Will the Panthers use Newton differently? Everyone knows a shift away from using Newton as a dual-threat player has to happen. Newton can’t get 100 rushing attempts per season and have a long career. He had at least 100 rushing attempts in each of his first five seasons, and 90 last season in an injury-filled 15 games. Drafting a running back eighth overall seems to indicate the Panthers know they have to ease back on Newton’s workload. However, part of what has made the Panthers’ offense so dangerous is Newton’s ability to run. It makes them very tough to defend. Ron Rivera has said he wants to get the ball out of Newton’s hands quicker – that’s why the team drafted lightning-fast playmakers Christian McCaffrey and Curtis Samuel – and not have him run as often. We’ll see.
There weren’t many moves this NFL offseason more interesting than the Panthers drafting running back Christian McCaffrey eighth overall. The Panthers have generally been an old-school team, and McCaffrey is about the opposite of an old-school player. McCaffrey is the NFL in 2017: He’s able to line up anywhere in the formation and do about anything asked of him. He’s not the prototypical 20-carry-per-game back, but can be a great gadget player for the Panthers. There’s good talent on offense, including tight end Greg Olsen and receiver Kelvin Benjamin (assuming he’s in shape), but McCaffrey could give the Panthers a dimension they haven’t had. Also, being able to get rid of the ball fast to a playmaker like McCaffrey could help Cam Newton avoid punishment. While McCaffrey has obvious talent, he’s still a rookie. He still needs to learn what is sure to be a complicated role in the offense. The Panthers didn’t draft McCaffrey that high to line him up next to Newton every play and take simple handoffs; his value is in his versatility. There’s a wide range of outcomes for McCaffrey his rookie season. If he’s great right away, the Panthers offense should be too.
From Yahoo’s Liz Loza: “If the Kelvin Scale is used to measure heat then Benjamin is close to zero. More telling than the addition of dynamic pass-catching weapons Christian McCaffrey and Curtis Samuel to the offense is that fact that Benjamin’s snap share decreased by over 11 percent in 2016. Averaging fewer than 1 red zone look per outing, the team’s perceived WR1 struggled with efficiency, as evidenced by his catch rate (53.8 percent). Between jabs about his conditioning to the team’s new look, Benjamin’s stock is trending downward. Heavily reliant on touchdowns, he’s just outside of my top-thirty-six WRs.”
Throughout the previews, I often note if a team had an extreme record in close games. Well, the Panthers lost six games by a field goal or less last season. They won two three-point games as well, but losing six such games is rare. The Panthers’ luck changed for the worse from two seasons ago. In 2015 they were 7-1 in games decided by a touchdown or less, counting playoffs. Then that over-corrected and they were really unlucky in 2016. One reason I like the Panthers’ record to improve this season is I doubt they lose that many coin-flip games again.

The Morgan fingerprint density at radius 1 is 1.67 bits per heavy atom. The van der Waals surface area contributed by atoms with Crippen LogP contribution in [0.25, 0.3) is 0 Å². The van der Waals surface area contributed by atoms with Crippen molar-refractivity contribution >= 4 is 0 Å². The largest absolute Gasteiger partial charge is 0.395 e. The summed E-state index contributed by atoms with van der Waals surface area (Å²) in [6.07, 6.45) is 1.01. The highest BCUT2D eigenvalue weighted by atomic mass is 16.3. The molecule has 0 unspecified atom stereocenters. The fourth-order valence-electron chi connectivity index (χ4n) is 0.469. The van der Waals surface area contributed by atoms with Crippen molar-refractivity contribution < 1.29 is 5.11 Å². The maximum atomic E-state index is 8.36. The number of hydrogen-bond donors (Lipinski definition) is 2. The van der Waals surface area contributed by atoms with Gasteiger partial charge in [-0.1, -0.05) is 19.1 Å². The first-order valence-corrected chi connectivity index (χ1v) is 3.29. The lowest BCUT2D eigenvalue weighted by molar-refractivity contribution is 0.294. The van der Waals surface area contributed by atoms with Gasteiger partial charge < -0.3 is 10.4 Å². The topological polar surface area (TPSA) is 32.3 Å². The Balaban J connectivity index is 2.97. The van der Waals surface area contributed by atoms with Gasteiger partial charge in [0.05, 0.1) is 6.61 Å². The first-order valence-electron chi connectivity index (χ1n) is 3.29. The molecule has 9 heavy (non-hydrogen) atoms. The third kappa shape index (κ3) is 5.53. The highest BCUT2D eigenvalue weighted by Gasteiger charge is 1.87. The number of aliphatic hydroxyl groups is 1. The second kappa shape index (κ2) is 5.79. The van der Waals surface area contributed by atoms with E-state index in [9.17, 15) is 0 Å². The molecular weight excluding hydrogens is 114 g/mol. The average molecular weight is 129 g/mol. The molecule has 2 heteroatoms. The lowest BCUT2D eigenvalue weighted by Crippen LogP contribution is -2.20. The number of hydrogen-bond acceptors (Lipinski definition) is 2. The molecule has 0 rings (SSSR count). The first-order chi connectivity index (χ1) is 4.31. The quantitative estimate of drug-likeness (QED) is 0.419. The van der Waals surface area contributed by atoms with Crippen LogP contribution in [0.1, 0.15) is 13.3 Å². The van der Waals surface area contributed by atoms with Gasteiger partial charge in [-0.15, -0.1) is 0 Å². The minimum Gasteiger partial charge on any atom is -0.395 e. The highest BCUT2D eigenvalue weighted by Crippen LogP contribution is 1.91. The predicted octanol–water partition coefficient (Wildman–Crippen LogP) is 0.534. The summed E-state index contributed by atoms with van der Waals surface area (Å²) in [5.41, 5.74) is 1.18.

IS THE FIRING OF GENERAL MANAGER DAVE GETTLEMAN SOMETHING TO BE WORRIED ABOUT?
The Panthers firing Gettleman one season removed from an NFC championship was strange, but teams make unexpected changes like that, especially when the win total drops by nine games. The weird part is they waited until mid-July. The Panthers watched Brandon Beane leave for the Buffalo Bills’ general manager job in May, then fired their own general manager two months later. It doesn’t make a lot of sense. It’s the kind of move impulsive, shaky franchises make. For this season, I don’t think it makes a big difference. Most of the front office’s work on this season’s roster is done, and former Panthers GM Marty Hurney (what a strange reunion that is) can guide the team through the next few months. But it’s a weird 180 that good organizations don’t usually make. Was it a power move by coach Ron Rivera? He denied that’s the case. It’s confusing, especially because Gettleman did a good job aside from the Josh Norman fiasco. It probably won’t affect the Panthers this season, but it will be interesting to see what the team’s next move is.
Many of the pieces from the 2015 team that made a Super Bowl still remain. Is isn’t crazy to believe the Panthers could make another run like that. If Christian McCaffrey plays at an offensive rookie of the year level, Kelvin Benjamin dedicates himself, the offensive line isn’t in shambles again and veterans like Luke Kuechly, Kawann Short, Greg Olsen and Cam Newton play like we’ve seen them play, this can be a really good team. Winning the NFC South is a realistic goal, especially if you assume a Super Bowl hangover for the Falcons (the Panthers can tell you all about it). And if the Panthers win the division, it’s not like there’s an unbeatable team elsewhere in the NFC.
While “15-1” has been mentioned often in this preview, if you want to point out the Panthers have had losing records two of the last three seasons – and five of the last seven – that’s accurate too. Newton has been a good quarterback since his rookie year, and basically since he was at Blinn Junior College, but he might never repeat his MVP season. I don’t anticipate Newton being as bad as he was last season, but if he’s not great and other things like Luke Kuechly’s health don’t cooperate, the Panthers could post another losing record.
The NFC South race will be a lot of fun. I’m still picking the Falcons to win it, Super Bowl hangover and all, but I think the Panthers will be much better than last season. I have a hard time believing 2015 was a fluke. Every other NFL team that has won 15 or more games remained a contender for a while. The division is tough and the NFC is deep, so a return to the playoffs won’t be easy. However, the Panthers will look much more like the NFC championship team than last season’s disappointment.
32. New York Jets
31. Cleveland Browns
30. San Francisco 49ers
29. Chicago Bears
28. Los Angeles Rams
27. Jacksonville Jaguars
26. Detroit Lions
25. Houston Texans
24. Buffalo Bills
23. Indianapolis Colts
22. Baltimore Ravens
21. Los Angeles Chargers
20. Minnesota Vikings
19. New Orleans Saints
18. Washington Redskins
17. Philadelphia Eagles
16. Miami Dolphins
15. Cincinnati Bengals
14. Tampa Bay Buccaneers
13. Arizona Cardinals
12. Denver Broncos
11. Tennessee Titans